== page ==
Finally, the "messiah" met a girl whose name meant "excellent." At first, he disliked the girl, thinking that she was just another tormentor. Gradually, however, their conversations grew with much warmth and felicity. Inexplicably, these things grew in the mind of the "messiah" as well. Without realizing it, he constantly daydreamed of conversing with her and relished every moment he had with her. For once in the fourteen years since his awareness began, he felt happy. He realized what had happened to him on January 27, 2004: he had fallen in love.

It was incredulous at first: this angry youth, whose ambitions were no less than deciphering the whole of the universe itself and conquering it until he was the God that he could no longer believe existed, had fallen in love and would devote himself to a human girl.

Despite his lofty ambitions and even loftier intellectual and philosophical discourses, his was happy in the knowledge that he was in love, that he had found his "God." For a time, his joy knew no bounds.
However, all good things must come to an end.

On the Ides of March, on the two thousand forty eighth anniversary of the assassination of Julius Caesar, the object of the "messiah's" affection learned of his feelings for her and the "messiah" came to know something that manifested in response to her newfound knowledge, something that would break his heart, never to be mended: she hated him.

He had to see her everyday since then, knowing that she hated him, knowing that he was too weak, cowardly, and stupid to do anything about it. And so, he turned to those three things again: knowledge, power, and rage.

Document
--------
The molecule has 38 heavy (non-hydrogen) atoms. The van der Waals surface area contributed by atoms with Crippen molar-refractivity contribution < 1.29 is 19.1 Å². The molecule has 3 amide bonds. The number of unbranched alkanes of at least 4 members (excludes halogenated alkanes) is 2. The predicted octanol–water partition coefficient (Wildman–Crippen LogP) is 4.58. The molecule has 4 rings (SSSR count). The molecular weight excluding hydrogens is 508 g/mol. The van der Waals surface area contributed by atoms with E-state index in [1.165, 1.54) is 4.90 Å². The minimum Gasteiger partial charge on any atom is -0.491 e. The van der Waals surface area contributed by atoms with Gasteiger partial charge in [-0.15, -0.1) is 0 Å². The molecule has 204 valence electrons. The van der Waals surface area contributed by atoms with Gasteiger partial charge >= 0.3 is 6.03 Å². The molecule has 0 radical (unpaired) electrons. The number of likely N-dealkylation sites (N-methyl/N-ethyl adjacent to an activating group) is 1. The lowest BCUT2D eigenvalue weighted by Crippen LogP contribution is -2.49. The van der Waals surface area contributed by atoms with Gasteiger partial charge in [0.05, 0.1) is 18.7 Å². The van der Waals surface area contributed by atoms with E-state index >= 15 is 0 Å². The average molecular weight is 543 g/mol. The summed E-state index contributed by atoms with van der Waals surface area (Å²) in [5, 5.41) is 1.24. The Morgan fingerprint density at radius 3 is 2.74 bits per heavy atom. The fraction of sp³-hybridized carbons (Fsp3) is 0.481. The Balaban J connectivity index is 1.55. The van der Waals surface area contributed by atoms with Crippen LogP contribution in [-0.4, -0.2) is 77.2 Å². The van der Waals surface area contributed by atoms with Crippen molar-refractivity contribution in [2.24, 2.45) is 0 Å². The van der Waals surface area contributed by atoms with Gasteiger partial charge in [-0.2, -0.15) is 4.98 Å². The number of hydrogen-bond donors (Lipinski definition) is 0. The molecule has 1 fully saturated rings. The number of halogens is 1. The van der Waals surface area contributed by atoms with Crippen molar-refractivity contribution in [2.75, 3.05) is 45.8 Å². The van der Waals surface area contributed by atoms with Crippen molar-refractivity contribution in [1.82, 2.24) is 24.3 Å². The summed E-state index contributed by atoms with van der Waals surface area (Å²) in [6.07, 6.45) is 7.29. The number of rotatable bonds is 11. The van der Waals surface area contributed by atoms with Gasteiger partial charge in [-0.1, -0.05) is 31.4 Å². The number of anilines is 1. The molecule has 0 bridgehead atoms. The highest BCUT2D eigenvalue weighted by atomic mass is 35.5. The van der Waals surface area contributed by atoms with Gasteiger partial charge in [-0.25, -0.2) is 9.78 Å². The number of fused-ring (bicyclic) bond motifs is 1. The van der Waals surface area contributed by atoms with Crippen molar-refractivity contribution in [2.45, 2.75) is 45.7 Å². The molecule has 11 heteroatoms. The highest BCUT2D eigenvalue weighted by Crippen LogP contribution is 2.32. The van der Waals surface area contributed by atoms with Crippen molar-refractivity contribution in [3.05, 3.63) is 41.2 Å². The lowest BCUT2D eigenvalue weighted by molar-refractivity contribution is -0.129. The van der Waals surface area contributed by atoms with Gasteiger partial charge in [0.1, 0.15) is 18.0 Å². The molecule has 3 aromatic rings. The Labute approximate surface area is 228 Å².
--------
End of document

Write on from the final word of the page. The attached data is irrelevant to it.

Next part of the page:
What followed suit, though it may have been precipitated by his heart breaking, was inevitable and would have happened regardless of the circumstances due to the fact that by this point, his disorders had been growing EXPONENTIALLY.

By now, the "messiah" knew of only one target toward which to target his rage: himself. He knew, since early childhood, that he was weak, cowardly, stupid, ugly, and utterly undeserving of anything but suffering.
His major depressive episodes were becoming increasingly frequent. By this time, he had attempted suicide over thirty-six times. After his heart was broken, he attempted it seventeen times more, obviously to no avail. His sense of self and reality were disintegrating to the point where he felt, quite literally I assure you, that he could not possibly exist. Physically, this was followed by a cold, hollow feeling and a paralysis that left him unable to get out of bed in the morning. He had never been able to recognize his face in the mirror, or his hands in front of him, or anything around him, but this was an intense horror that accompanied a nihilistic weltanshauung becoming cardially integrated into his very core.